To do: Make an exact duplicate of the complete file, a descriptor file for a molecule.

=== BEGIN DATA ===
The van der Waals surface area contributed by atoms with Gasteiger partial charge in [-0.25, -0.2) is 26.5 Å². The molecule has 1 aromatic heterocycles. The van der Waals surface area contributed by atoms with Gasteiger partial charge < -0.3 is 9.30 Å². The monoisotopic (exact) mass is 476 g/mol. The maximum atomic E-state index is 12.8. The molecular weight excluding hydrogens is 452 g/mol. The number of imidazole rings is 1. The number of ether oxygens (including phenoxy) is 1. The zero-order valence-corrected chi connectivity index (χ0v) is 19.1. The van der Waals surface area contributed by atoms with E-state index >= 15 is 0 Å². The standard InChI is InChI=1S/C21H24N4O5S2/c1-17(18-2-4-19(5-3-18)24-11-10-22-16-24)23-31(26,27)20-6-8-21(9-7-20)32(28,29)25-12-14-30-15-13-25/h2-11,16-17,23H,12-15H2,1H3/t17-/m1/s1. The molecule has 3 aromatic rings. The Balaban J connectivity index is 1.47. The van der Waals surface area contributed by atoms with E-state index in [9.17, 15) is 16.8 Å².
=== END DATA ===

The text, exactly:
The van der Waals surface area contributed by atoms with Gasteiger partial charge in [-0.25, -0.2) is 26.5 Å². The molecule has 1 aromatic heterocycles. The van der Waals surface area contributed by atoms with Gasteiger partial charge < -0.3 is 9.30 Å². The monoisotopic (exact) mass is 476 g/mol. The maximum atomic E-state index is 12.8. The molecular weight excluding hydrogens is 452 g/mol. The number of imidazole rings is 1. The number of ether oxygens (including phenoxy) is 1. The zero-order valence-corrected chi connectivity index (χ0v) is 19.1. The van der Waals surface area contributed by atoms with E-state index >= 15 is 0 Å². The standard InChI is InChI=1S/C21H24N4O5S2/c1-17(18-2-4-19(5-3-18)24-11-10-22-16-24)23-31(26,27)20-6-8-21(9-7-20)32(28,29)25-12-14-30-15-13-25/h2-11,16-17,23H,12-15H2,1H3/t17-/m1/s1. The molecule has 3 aromatic rings. The Balaban J connectivity index is 1.47. The van der Waals surface area contributed by atoms with E-state index in [9.17, 15) is 16.8 Å².